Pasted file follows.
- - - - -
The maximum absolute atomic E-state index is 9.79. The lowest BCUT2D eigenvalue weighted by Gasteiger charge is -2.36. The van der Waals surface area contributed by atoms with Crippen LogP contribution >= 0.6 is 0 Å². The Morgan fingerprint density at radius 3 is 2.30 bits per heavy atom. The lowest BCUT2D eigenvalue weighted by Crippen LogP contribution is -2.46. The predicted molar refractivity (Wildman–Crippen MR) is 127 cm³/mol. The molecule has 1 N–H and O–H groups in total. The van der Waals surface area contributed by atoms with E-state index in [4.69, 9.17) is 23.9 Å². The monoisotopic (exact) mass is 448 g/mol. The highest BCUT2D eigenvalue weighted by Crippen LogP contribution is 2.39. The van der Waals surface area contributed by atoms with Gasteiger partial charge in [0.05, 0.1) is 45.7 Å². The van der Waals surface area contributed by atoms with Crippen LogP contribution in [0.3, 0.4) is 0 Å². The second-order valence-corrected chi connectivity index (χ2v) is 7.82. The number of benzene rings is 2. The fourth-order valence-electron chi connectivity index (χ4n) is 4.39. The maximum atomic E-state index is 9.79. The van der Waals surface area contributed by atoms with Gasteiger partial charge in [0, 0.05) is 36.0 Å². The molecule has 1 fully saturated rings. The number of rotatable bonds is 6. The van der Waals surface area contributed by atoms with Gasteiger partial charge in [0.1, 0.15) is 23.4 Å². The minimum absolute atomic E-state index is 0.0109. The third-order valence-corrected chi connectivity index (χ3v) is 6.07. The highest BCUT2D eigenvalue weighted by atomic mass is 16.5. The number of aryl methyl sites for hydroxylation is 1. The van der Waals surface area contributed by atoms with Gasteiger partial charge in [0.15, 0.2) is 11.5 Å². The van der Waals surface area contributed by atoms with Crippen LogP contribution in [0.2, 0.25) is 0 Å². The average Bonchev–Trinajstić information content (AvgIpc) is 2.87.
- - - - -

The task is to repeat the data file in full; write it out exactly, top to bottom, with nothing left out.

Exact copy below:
The maximum absolute atomic E-state index is 9.79. The lowest BCUT2D eigenvalue weighted by Gasteiger charge is -2.36. The van der Waals surface area contributed by atoms with Crippen LogP contribution >= 0.6 is 0 Å². The Morgan fingerprint density at radius 3 is 2.30 bits per heavy atom. The lowest BCUT2D eigenvalue weighted by Crippen LogP contribution is -2.46. The predicted molar refractivity (Wildman–Crippen MR) is 127 cm³/mol. The molecule has 1 N–H and O–H groups in total. The van der Waals surface area contributed by atoms with E-state index in [4.69, 9.17) is 23.9 Å². The monoisotopic (exact) mass is 448 g/mol. The highest BCUT2D eigenvalue weighted by Crippen LogP contribution is 2.39. The van der Waals surface area contributed by atoms with Gasteiger partial charge in [0.05, 0.1) is 45.7 Å². The van der Waals surface area contributed by atoms with Crippen LogP contribution in [0.3, 0.4) is 0 Å². The second-order valence-corrected chi connectivity index (χ2v) is 7.82. The number of benzene rings is 2. The fourth-order valence-electron chi connectivity index (χ4n) is 4.39. The maximum atomic E-state index is 9.79. The van der Waals surface area contributed by atoms with Gasteiger partial charge in [0, 0.05) is 36.0 Å². The molecule has 1 fully saturated rings. The number of rotatable bonds is 6. The van der Waals surface area contributed by atoms with Gasteiger partial charge in [0.1, 0.15) is 23.4 Å². The minimum absolute atomic E-state index is 0.0109. The third-order valence-corrected chi connectivity index (χ3v) is 6.07. The highest BCUT2D eigenvalue weighted by atomic mass is 16.5. The number of aryl methyl sites for hydroxylation is 1. The van der Waals surface area contributed by atoms with Gasteiger partial charge in [0.15, 0.2) is 11.5 Å². The van der Waals surface area contributed by atoms with Crippen LogP contribution in [0.2, 0.25) is 0 Å². The average Bonchev–Trinajstić information content (AvgIpc) is 2.87.